As I write, we sit squarely in Advent, awaiting the coming of our savior-king, Jesus. The ancient Church calendar invites us to wait in expectancy during this four-week season that precedes Christmas and then offers us twelve glorious days in which to celebrate our Lord’s birth. The Christmas season culminates on January 6 with Epiphany, the revealing of Jesus to the world as the long-awaited Messiah—our great comforter and freedom fighter.
As we journey toward Jesus during these seasons of Advent, Christmas, and Epiphany, a question naturally emerges. Why did Jesus journey toward us? Why would one member of the Godhead separate himself from the other two members of the Trinity to live and die among us? How could the creator of the universe condescend to take on human flesh and become one of us?
The short answer is, love. Love is the driving force behind God’s daring rescue mission to save us, and our freedom and consolation are its fruit.
Jesus came to bring good news to everyone who is afflicted—in mind, body, or spirit—by our own doing or due to circumstances beyond our control. This term “good news” shows up frequently in the New Testament and is the literal meaning of the word “gospel.” The original word in Greek, euangelion, meaning the proclamation of good news, was used in Roman times to signify a message sent by a victorious emperor to his conquered lands. Similarly, Jesus is the good news, the victorious King, for all who are afflicted.
Jesus, our great comforter
The ancient prophet Isaiah writes this of the coming Messiah in Chapter 61:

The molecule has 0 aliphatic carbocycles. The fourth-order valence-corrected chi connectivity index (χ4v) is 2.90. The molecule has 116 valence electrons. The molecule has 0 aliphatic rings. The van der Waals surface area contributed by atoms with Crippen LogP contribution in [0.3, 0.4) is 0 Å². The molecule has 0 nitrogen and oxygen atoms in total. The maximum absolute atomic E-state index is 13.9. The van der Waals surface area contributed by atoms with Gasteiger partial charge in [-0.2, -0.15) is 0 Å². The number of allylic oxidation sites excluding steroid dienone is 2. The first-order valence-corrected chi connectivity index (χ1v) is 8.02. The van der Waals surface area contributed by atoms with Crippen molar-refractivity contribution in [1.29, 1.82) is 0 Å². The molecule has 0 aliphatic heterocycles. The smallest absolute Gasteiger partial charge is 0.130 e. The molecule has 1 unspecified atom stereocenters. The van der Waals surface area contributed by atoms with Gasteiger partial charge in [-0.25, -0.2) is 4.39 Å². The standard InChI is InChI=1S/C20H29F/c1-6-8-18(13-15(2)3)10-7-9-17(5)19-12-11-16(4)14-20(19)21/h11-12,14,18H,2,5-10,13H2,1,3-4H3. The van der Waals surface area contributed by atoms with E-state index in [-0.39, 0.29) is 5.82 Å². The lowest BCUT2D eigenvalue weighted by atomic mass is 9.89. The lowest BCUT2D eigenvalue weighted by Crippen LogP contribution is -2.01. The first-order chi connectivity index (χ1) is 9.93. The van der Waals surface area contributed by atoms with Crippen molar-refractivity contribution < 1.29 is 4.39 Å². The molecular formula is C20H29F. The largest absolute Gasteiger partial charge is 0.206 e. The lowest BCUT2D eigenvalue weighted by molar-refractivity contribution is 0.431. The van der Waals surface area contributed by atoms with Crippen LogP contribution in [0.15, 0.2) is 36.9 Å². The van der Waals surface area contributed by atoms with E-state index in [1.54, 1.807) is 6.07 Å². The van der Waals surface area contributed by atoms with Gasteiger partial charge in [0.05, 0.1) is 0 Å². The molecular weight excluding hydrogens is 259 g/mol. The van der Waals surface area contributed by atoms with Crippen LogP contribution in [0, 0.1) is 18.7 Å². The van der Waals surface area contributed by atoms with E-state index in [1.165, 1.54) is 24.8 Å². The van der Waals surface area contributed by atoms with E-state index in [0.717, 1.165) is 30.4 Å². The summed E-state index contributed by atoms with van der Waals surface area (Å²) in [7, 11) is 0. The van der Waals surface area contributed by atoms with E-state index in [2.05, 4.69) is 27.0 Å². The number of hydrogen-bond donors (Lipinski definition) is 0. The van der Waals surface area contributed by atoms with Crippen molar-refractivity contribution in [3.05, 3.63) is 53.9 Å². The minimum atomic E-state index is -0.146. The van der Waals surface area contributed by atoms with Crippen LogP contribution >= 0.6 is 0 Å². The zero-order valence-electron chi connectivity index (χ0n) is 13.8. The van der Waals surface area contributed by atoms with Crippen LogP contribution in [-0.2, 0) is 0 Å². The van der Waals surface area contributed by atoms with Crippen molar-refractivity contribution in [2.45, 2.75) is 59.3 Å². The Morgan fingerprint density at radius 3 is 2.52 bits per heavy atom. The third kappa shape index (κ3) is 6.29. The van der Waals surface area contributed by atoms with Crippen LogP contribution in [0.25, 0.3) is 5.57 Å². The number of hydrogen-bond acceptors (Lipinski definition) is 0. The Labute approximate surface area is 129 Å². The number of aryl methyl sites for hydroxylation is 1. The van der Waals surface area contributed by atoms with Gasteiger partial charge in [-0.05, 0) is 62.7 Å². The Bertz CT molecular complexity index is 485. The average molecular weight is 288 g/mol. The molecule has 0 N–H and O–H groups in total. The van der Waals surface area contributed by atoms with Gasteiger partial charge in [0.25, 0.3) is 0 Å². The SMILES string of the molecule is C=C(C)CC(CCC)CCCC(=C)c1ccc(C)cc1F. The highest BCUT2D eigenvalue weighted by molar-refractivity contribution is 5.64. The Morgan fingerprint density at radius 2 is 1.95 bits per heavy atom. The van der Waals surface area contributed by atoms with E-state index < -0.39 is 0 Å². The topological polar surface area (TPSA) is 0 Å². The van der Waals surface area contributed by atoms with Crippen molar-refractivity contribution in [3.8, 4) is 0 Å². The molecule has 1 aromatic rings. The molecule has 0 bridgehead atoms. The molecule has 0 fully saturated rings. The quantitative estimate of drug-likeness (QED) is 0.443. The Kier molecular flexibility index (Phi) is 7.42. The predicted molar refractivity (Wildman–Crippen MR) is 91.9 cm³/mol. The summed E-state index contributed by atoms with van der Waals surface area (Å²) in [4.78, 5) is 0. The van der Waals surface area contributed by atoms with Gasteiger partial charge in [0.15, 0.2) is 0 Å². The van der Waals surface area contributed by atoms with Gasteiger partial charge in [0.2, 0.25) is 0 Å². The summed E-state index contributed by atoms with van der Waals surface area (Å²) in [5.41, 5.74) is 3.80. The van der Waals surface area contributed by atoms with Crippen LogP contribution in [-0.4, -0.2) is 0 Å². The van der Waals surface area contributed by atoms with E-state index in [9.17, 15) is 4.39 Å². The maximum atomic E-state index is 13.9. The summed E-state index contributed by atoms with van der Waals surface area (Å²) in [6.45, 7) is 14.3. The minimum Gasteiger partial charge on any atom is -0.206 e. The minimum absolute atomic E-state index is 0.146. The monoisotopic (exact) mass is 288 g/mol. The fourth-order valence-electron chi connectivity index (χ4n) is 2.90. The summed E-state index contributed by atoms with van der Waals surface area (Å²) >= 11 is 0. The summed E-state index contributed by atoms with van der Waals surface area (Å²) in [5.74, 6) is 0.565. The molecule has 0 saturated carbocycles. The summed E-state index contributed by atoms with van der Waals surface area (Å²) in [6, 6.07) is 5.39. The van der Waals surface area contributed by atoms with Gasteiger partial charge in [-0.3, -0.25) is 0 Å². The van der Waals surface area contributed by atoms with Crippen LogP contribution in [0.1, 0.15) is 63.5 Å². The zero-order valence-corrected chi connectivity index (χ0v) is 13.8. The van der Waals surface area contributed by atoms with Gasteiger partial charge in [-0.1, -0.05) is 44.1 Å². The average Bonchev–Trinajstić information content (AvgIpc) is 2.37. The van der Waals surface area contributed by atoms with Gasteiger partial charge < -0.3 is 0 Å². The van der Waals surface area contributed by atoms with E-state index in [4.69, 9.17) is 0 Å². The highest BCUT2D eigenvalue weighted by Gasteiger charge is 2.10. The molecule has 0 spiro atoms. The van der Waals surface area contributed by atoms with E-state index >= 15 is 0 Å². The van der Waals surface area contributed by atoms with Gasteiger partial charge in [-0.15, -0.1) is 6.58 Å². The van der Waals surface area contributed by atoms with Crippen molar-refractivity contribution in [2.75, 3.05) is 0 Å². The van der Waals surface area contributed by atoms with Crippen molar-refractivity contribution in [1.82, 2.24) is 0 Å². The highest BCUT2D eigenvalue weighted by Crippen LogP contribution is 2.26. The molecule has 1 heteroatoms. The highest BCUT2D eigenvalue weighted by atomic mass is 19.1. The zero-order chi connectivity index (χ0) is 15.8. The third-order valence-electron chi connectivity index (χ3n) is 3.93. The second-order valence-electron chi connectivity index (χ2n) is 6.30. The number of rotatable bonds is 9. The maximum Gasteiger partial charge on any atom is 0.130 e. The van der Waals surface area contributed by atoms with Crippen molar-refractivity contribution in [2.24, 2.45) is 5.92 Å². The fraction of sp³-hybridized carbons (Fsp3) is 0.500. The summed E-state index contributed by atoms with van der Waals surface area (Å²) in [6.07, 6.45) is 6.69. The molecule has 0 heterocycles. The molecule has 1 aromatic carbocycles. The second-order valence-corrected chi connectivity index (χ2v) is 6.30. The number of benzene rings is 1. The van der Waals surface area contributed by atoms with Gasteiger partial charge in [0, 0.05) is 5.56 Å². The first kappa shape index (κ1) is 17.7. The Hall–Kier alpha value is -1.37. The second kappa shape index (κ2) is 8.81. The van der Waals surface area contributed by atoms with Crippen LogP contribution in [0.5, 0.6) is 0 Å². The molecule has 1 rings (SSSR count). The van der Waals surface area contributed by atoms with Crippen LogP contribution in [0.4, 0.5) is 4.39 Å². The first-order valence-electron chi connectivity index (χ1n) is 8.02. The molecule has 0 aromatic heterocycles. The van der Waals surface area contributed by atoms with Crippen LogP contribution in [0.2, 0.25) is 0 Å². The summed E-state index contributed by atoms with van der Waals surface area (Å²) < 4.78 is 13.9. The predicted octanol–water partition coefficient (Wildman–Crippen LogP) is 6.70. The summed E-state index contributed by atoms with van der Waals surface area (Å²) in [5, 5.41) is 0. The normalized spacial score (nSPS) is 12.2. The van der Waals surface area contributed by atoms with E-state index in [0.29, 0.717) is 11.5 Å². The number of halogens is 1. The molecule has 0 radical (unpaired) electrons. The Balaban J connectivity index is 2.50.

The Spirit of the Sovereign Lord is on me, because the Lord has anointed me to proclaim good news to the poor. He has sent me to bind up the brokenhearted, to proclaim freedom for the captives and release from darkness for the prisoners, to proclaim the year of the Lord’s favor and the day of vengeance of our God, to comfort all who mourn, and provide for those who grieve in Zion—to bestow on them a crown of beauty instead of ashes, the oil of joy instead of mourning, and a garment of praise instead of a spirit of despair.
They will be called oaks of righteousness, a planting of the Lord for the display of his splendor.
Jesus came to “bind up the brokenhearted.” The image is as fiercely graphic as it is tender. Can you picture a great physician tightly wrapping a wounded patient to staunch the flow of blood from a hemorrhaging heart? Has your heart ever broken so deeply and irreparably that you were certain it was hemorrhaging? This is the kind of pain Jesus was sent by the Father to soothe.
Jesus, our freedom fighter
Jesus came not only to bring us comfort, but also to buy our freedom. Humanity lives under all forms of captivity today, even in the free western world. Incarceration. Human trafficking. Drug addiction. Pornography. Alcohol addiction or overuse. Gambling. Physical and verbal abuse. Consumption addiction. Political elitism. Depression. Anxiety. Poor self-esteem. Repeat patterns of relational or situational anger. Jesus came to burst into every prison cell and proclaim freedom! Liberty to all captives!
Where we are powerless to affect our own liberation, Jesus has the authority to proclaim, “Now is the day of freedom. This is the year of the Lord’s favor.”
So, where are you bound in captivity today? You might not yet be willing to name it as such. The idea of being held captive isn’t very appealing, is it? So, let’s rephrase it. What are some areas of your life where your habits, activities, and thought patterns lead you away from God’s love rather than closer to it?
Unless and until we name these things as areas of captivity, we will never be able to experience the freedom Christ came to bring us. Unless and until we bring our hemorrhaging wounds to God, we won’t know the comfort and rest with which he longs to heal us.
Who is this Jesus we seek in this season? He is our great comforter, our freedom fighter. His great joy is to remove our sorrow and our bondage and replace them with joy and strength. No sorrow is too deep, no captivity too great that Jesus can’t break its power and restore your strength. Even the one with the hemorrhaging heart or the long-fettered, immobilized captive will be made strong as a mighty oak through the redeeming work of the Lord.
This is the year of the Lord’s favor! Happy New Year!